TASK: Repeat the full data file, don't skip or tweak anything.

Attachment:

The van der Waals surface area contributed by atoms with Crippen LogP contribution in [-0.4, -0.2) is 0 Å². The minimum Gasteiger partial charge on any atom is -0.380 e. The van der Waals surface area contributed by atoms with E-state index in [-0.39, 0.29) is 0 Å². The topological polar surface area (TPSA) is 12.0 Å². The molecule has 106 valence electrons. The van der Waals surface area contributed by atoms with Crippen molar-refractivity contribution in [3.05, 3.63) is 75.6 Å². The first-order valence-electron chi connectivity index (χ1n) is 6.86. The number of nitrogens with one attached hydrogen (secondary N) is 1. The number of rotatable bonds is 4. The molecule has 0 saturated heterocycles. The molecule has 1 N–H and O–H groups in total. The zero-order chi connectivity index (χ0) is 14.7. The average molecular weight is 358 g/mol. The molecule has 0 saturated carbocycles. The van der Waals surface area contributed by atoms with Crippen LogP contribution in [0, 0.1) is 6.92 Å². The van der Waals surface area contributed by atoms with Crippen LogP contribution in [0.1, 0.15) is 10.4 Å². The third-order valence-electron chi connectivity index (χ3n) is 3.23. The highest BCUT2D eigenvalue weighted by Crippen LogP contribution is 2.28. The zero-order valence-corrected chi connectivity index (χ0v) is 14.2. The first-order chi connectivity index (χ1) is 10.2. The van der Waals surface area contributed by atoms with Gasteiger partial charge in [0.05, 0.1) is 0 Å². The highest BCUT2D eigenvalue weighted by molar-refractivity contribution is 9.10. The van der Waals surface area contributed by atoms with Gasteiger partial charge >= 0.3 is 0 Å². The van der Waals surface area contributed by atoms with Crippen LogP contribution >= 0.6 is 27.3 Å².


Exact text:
The van der Waals surface area contributed by atoms with Crippen LogP contribution in [-0.4, -0.2) is 0 Å². The minimum Gasteiger partial charge on any atom is -0.380 e. The van der Waals surface area contributed by atoms with E-state index in [-0.39, 0.29) is 0 Å². The topological polar surface area (TPSA) is 12.0 Å². The molecule has 106 valence electrons. The van der Waals surface area contributed by atoms with Crippen molar-refractivity contribution in [3.05, 3.63) is 75.6 Å². The first-order valence-electron chi connectivity index (χ1n) is 6.86. The number of nitrogens with one attached hydrogen (secondary N) is 1. The number of rotatable bonds is 4. The molecule has 0 saturated heterocycles. The molecule has 1 N–H and O–H groups in total. The zero-order chi connectivity index (χ0) is 14.7. The average molecular weight is 358 g/mol. The molecule has 0 saturated carbocycles. The van der Waals surface area contributed by atoms with Crippen LogP contribution in [0, 0.1) is 6.92 Å². The van der Waals surface area contributed by atoms with Crippen LogP contribution in [0.1, 0.15) is 10.4 Å². The third-order valence-electron chi connectivity index (χ3n) is 3.23. The highest BCUT2D eigenvalue weighted by Crippen LogP contribution is 2.28. The zero-order valence-corrected chi connectivity index (χ0v) is 14.2. The first-order chi connectivity index (χ1) is 10.2. The van der Waals surface area contributed by atoms with Gasteiger partial charge in [0.05, 0.1) is 0 Å². The highest BCUT2D eigenvalue weighted by molar-refractivity contribution is 9.10. The van der Waals surface area contributed by atoms with Gasteiger partial charge >= 0.3 is 0 Å². The van der Waals surface area contributed by atoms with Crippen LogP contribution >= 0.6 is 27.3 Å².